WASHINGTON -- Exiled Belarusian opposition leader Svyatlana Tsikhanouskaya has called on U.S. lawmakers to materially support the Belarusian democracy movement abroad and tighten sanctions on authoritarian leader Alyaksandr Lukashenka amid a push for a clear U.S. strategy for her country.
The Crisis In Belarus
Read our coverage as Belarusian strongman Alyaksandr Lukashenka continues his brutal crackdown on NGOs, activists, and independent media following the August 2020 presidential election.
In testimony on Capitol Hill on December 5, Tsikhanouskaya also asked U.S. lawmakers to urge the International Criminal Court (ICC) to investigate Lukashenka for the deportation of Ukrainian children to Belarus and back more military aid to Kyiv, saying her nation’s freedom hinges on Ukraine defeating Russia.
Tsikhanouskaya's visit to Washington comes as Congress is embroiled in debate over a bill that would send billions of dollars in military aid to Ukraine, Israel, and Taiwan, raising questions how much bandwidth lawmakers and the White House have for Belarus right now. She sought to hammer home that supporting the Belarus opposition is in the U.S. national interest.
"Supporting free Belarus is not charity. It's your investment into the global peace and security," she told lawmakers, using the same pitch that Ukrainian President Volodymyr Zelenskiy delivered to Congress nearly a year ago as he sought more U.S. aid for his country's fight against Russia.
Tsikhanouskaya asked lawmakers to "provide material assistance" to the Belarusian opposition, their family members, and media. She said members of the Belarusian opposition living abroad, including herself, are paying a “big price” for their dogged pursuit of democracy and “we can’t do it alone.”
Belarusian authorities last week raided about 200 homes belonging to members of the government in exile and their family. The authorities said they would seek to expropriate property. Relatives of several members of the government in exile, including Tsikhanouskaya's husband, are in prison.
She said the opposition needs money to counter the vast resources Russia spends on propaganda and disinformation in Belarus as well as to help its members who have suffered terribly under Lukashenka.
There are about 1,500 political prisoners in Belarus, according to the U.S. State Department, most of whom were jailed following mass demonstrations to protest the declared outcome of the August 2020 election. Lukashenka claimed to defeat Tsikhanouskaya with 80 percent in a vote the opposition called rigged. Tsikhanouskaya and other leading members of the opposition fled Belarus to avoid persecution along with thousands of other citizens.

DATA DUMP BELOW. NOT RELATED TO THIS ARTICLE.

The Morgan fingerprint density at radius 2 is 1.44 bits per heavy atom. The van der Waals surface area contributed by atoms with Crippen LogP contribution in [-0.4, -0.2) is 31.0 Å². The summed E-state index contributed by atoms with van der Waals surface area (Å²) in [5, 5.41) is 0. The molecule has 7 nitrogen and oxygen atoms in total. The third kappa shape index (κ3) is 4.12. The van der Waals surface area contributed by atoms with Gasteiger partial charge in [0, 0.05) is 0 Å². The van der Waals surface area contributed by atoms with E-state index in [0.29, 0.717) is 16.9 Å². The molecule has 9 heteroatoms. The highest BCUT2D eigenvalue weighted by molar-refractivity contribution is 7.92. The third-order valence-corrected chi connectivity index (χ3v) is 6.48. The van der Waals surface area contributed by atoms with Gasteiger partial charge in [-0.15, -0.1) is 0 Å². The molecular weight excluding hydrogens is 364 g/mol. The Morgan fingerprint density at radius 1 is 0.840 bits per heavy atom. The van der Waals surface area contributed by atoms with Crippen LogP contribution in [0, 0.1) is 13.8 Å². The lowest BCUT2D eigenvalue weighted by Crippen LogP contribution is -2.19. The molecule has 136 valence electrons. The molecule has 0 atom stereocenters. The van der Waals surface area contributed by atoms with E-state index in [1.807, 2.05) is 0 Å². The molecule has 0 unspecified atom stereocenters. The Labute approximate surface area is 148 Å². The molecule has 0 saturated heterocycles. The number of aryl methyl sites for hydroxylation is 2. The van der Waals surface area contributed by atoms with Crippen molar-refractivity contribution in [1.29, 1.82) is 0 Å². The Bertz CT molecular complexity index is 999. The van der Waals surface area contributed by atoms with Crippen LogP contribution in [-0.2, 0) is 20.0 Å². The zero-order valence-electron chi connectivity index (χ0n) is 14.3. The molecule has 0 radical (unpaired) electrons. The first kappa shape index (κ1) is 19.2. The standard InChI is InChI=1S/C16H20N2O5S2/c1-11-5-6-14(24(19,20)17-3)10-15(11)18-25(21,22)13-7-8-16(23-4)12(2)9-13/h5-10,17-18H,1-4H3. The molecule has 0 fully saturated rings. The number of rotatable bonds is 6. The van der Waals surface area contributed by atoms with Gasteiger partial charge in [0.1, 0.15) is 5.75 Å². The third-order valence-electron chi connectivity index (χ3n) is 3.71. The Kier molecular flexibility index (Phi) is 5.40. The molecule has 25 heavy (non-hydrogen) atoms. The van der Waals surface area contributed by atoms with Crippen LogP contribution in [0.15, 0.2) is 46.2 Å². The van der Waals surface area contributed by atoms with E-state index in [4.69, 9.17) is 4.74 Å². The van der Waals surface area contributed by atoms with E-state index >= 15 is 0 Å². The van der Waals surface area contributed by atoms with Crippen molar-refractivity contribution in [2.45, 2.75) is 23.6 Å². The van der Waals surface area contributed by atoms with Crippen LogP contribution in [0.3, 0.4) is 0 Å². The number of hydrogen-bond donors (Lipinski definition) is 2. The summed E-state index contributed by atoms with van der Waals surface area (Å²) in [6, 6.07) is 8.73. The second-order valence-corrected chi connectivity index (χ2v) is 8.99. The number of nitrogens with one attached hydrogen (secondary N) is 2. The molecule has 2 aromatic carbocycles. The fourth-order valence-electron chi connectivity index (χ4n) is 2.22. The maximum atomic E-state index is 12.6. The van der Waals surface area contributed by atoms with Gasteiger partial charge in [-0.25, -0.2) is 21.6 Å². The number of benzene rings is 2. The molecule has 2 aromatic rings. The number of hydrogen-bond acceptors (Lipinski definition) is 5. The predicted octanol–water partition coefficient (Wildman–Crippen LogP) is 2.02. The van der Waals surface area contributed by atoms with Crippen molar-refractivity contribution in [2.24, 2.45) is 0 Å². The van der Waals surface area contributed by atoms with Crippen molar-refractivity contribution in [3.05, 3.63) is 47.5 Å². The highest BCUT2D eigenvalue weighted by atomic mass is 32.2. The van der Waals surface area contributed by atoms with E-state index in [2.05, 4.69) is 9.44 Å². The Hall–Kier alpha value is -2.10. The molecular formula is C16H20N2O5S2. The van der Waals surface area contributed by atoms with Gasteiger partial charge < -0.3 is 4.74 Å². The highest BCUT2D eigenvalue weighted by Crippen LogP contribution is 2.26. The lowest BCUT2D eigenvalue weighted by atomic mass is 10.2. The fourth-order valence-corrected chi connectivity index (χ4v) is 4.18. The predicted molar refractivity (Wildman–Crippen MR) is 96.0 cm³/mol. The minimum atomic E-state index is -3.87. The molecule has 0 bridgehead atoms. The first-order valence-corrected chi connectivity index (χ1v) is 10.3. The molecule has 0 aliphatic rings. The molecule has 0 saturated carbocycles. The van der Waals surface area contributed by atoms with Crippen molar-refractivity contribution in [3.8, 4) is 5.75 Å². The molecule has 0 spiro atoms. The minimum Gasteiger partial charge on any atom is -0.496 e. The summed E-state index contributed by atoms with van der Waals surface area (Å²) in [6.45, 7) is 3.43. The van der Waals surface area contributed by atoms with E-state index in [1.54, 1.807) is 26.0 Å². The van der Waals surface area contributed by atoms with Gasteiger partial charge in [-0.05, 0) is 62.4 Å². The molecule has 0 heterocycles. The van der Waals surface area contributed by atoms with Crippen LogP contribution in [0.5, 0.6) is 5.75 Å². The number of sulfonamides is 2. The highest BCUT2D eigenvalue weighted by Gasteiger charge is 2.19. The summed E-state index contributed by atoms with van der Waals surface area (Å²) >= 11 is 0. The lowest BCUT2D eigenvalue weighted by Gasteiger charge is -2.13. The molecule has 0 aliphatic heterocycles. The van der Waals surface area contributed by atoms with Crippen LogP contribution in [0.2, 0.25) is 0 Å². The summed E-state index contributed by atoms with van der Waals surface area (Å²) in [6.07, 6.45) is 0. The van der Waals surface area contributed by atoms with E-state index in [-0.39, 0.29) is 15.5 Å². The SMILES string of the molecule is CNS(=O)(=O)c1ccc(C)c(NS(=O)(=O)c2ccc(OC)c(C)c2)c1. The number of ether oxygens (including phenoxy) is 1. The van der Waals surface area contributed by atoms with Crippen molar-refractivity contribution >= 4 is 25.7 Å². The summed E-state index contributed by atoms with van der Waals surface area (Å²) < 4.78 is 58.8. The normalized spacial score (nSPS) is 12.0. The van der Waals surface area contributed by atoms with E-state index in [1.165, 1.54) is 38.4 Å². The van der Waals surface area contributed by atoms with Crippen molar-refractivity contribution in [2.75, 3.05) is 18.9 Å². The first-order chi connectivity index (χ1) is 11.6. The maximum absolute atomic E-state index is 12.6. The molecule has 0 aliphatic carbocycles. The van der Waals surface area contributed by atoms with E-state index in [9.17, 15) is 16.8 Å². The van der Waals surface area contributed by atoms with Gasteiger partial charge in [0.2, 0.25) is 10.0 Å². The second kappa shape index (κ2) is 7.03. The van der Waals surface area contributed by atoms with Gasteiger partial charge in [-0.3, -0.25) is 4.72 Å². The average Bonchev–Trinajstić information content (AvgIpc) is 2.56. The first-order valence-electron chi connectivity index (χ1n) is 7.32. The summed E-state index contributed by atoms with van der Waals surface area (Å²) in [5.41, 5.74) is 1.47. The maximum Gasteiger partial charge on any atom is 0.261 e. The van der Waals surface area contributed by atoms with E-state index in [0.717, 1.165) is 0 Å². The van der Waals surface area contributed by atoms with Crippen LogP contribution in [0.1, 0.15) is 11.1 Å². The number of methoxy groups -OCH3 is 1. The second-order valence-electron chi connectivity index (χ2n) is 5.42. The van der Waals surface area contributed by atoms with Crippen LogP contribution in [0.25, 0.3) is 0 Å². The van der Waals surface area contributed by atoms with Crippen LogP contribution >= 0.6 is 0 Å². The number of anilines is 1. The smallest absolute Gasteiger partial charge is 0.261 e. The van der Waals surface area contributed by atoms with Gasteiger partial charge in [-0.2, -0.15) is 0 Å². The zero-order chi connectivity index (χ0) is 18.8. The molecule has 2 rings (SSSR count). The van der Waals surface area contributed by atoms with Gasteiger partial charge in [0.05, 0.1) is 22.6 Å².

Belarus treats political prisoners harshly, and those exiting now are in "awful physical and emotional state," Tsikhanouskaya said.
"These people need rehabilitation and we need to support the organization of rehabilitation programs so people do not feel that they have been abandoned" after risking their lives for democracy, she told the lawmakers.
Representative Bill Keating (Democrat-Massachusetts) told the hearing that Congress had appropriated $30 million for Belarusian civil society and democracy.
Tsikhanouskaya also called on lawmakers to expand sanctions to include Belarusian wood and steel and to close loopholes that allow Lukashenka to circumvent existing sanctions.
As Tsikhanouskaya testified, the U.S. Treasury Department announced a raft of sanctions targeting several entities and individuals that it said generate revenue for Lukashenka and support Russia's war in Ukraine. The sanctions also target the head of the Belarus Red Cross, accusing him of being complicit in the deportation of Ukrainian children to Russia.
Tsikhanouskaya accused the Lukashenka regime of accepting about 2,000 children from Russian-occupied Ukraine. She said the opposition has sent "tons of proof" to the ICC and, lamenting that no action had been taken yet, she asked Congress to push the ICC to open an investigation.
The ICC earlier this year issued an arrest warrant for Russian President Vladimir Putin and the Russian commissioner for children's rights, Maria Lvova-Belova, for the deportation of Ukrainian children to Russia.
"People have to feel that dictators shouldn't feel impunity for their crimes," she told the lawmakers.
Envoy, Ukraine Aid
Tsikhanouskaya is visiting Washington with other members of the Belarusian exiled government to take part in a new initiative organized by the State Department that seeks to coordinate various U.S. government efforts aimed at supporting the Belarusian democratic movement.
The so-called Strategic Dialogue will take place December 6-7 at the State Department and include members of Belarusian civil society and human rights defenders.
She said she hopes the dialogue will lead to a clear U.S. strategy for Belarus, including its place in a post-Ukraine war security architecture.
Tsikhanouskaya also told Congress she wants the White House to appoint a special envoy for Belarus to help be a “bridge” between the opposition and the U.S. government and to help coordinate a whole-of-government strategy toward Belarus.
“We need to clearly understand what will be the future steps of the U.S. [government] and that's why we need this person,” she told lawmakers.
Tsikhanouskaya urged Congress to approve more military aid for Kyiv, saying the fate of Ukraine and Belarus are intertwined.
Congress has been unable to pass new aid for Ukraine for months as Republicans tie the shipment of weapons to Kyiv with border security and U.S. immigration reform. The White House on December 4 warned that current aid to Ukraine will run out by the end of the month if a new bill isn't passed.
“Without a free Ukraine, there will be no free Belarus but also vice versa. We have to remember that without a free, independent Belarus, there will be a constant threat to the security of the whole region of Europe. So help Ukraine to win this war.”